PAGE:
There she got a $13-an-hour job working for the city housing authority and earned an associate’s degree in college.
She financed a comfortable lifestyle through mortgages, loans and credit cards, but filed for bankruptcy in 2008 and had about $400,000 in debt discharged.
Her husband, Ntahobali, and his mother were convicted of genocide, crimes against humanity, and war crimes of violence and are serving life sentences.
Both were deemed to be high-ranking members of the Hutu militia party, which orchestrated the attacks on Tutsis.
U.S. District Judge Steven McAuliffe, who sentenced her, said Munyenyezi ‘was not a mere spectator.’
He added, ‘I find this defendant was actively involved, actively participated, in the mass killing of men, women and children simply because they were Tutsis.’
Munyenyezi denied affiliation with any political party, despite the leadership role of her husband, Arsene Shalom Ntahobali, pictured, in the extremist Hutu militia party
McAuliffe acknowledged that Munyenyezi led a crime-free and productive life since her arrival in New Hampshire, but said it was a life lived under false pretenses.
Munyenyezi lost her latest court battle in March, when the 1st U.S. Circuit Court of Appeals upheld a federal district judge’s rejection of her petition challenging how the jury was instructed during her trial in federal court in New Hampshire.
Her lawyer, Richard Guerriero, confirmed in an email Saturday that Munyenyezi had been deported to Rwanda. She arrived Friday and was handed over to Rwandan authorities, according to state-run media there.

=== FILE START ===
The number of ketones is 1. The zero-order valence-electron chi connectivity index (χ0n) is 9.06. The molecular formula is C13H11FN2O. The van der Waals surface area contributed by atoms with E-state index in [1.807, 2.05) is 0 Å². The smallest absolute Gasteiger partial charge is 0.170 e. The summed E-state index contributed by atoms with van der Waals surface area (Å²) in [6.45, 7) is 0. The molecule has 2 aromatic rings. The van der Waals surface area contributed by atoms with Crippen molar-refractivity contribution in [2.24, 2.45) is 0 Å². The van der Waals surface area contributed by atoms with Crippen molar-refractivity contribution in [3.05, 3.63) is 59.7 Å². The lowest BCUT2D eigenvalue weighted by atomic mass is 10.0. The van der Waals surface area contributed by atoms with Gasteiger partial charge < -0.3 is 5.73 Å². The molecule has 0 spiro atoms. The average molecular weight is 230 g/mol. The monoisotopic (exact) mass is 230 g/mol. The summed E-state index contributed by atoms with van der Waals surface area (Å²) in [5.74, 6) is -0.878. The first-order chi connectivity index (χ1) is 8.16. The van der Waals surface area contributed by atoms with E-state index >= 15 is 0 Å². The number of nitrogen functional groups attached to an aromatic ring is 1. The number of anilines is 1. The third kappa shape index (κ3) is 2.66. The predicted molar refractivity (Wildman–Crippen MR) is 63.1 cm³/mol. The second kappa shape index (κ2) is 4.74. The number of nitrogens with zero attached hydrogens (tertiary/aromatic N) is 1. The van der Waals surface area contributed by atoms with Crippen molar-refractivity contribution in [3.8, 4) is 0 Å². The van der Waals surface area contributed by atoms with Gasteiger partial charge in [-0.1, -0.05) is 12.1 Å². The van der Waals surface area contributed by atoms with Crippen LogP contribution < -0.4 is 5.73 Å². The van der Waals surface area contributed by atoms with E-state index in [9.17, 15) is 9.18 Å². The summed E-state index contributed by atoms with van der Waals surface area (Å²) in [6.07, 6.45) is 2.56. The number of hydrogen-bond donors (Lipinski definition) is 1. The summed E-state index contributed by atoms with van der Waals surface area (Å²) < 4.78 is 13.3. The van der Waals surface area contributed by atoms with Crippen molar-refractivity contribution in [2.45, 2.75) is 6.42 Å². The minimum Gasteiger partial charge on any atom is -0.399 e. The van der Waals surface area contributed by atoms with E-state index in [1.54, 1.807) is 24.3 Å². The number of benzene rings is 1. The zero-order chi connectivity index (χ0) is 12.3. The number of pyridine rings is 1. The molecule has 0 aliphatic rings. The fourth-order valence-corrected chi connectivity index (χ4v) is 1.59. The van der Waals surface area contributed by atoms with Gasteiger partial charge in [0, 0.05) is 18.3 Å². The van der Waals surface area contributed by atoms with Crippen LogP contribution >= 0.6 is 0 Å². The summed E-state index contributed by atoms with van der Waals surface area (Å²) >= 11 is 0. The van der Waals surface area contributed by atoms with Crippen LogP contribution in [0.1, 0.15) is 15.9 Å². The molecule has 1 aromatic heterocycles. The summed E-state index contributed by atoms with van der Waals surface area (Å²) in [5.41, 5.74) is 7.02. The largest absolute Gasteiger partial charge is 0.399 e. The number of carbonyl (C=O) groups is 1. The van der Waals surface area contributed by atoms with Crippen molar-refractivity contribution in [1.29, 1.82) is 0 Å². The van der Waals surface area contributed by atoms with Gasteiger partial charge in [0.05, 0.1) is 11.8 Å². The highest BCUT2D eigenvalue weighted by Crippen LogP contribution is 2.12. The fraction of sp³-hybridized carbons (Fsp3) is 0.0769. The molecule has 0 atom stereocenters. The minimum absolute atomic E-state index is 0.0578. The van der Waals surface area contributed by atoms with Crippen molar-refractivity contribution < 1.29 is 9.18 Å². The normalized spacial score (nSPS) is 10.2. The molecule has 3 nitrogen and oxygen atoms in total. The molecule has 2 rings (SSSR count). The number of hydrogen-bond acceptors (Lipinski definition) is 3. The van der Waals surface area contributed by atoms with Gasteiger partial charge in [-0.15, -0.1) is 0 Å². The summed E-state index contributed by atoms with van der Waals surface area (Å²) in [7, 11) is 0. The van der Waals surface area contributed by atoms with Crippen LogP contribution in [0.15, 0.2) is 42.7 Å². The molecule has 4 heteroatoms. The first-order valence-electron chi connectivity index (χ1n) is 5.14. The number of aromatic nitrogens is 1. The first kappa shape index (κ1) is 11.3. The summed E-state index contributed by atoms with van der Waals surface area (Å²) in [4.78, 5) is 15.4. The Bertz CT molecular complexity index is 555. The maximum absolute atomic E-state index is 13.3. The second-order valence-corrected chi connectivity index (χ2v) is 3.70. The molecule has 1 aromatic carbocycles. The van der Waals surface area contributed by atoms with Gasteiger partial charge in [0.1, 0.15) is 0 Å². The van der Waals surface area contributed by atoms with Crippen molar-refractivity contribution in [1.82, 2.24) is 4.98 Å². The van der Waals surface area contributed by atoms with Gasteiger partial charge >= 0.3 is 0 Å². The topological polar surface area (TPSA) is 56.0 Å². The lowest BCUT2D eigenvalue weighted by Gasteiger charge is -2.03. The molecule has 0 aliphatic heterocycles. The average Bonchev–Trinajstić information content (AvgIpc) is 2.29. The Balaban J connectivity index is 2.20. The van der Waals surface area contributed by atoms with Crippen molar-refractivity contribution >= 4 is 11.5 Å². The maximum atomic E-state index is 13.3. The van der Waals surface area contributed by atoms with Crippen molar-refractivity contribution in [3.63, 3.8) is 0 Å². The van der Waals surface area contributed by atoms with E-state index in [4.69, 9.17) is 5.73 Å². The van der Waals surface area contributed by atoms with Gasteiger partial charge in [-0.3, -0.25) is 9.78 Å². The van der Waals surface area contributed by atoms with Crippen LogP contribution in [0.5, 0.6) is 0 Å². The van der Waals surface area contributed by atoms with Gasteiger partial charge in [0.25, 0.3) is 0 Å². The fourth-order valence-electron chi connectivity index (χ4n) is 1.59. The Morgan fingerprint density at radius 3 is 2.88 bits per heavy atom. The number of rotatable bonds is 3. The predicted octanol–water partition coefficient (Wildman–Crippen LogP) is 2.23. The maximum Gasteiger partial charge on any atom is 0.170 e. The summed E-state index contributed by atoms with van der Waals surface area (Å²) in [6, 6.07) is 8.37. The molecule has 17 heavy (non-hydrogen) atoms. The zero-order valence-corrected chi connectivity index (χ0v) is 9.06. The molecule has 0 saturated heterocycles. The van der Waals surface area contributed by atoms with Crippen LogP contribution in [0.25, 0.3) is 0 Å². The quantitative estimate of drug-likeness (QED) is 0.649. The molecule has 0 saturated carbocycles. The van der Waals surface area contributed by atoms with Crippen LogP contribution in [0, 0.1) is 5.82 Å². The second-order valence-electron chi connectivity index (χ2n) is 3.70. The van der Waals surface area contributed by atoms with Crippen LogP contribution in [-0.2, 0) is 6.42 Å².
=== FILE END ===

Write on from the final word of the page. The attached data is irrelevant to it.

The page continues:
‘Her deportation means a lot in terms of justice delivery to genocide victims,’ said Thierry Murangira, spokesperson for the Rwanda Investigation Bureau, according to The New Times.
Munyenyezi had requested a new trial based on a U.S. Supreme Court decision that came in 2017, well after her sentencing, and limited the government´s ability to strip citizenship from immigrants who lied during the naturalization process.
She alleged that the jury was given inaccurate instructions on her criminal liability. A judge denied her request, saying that even if the instruction fell short, the error was harmless.
A Rwandan worker lays the remains of humans in Kigali, Thursday April 6, 2000. The survivors of Rwanda’s 1994 genocide that left more that 500,000 minority Tutsis and moderate Hutus dead excavated mass graves throughout the nation, to give them a decent burial
As part of her appeal, Munyenyezi’s trial lawyers, who are now New Hampshire superior court judges, said in court documents that they would have presented Munyenyezi´s case differently if the U.S. Supreme Court decision had been law during her trial.
They added that they believe if the jury had been instructed based on the court decision, ‘the verdict may have been different.’
‘Having served her sentence and lost her appeal, she was removed from the country,’ Guerriero said in a statement. ‘It is possible a further challenge to her conviction may be filed despite her removal.’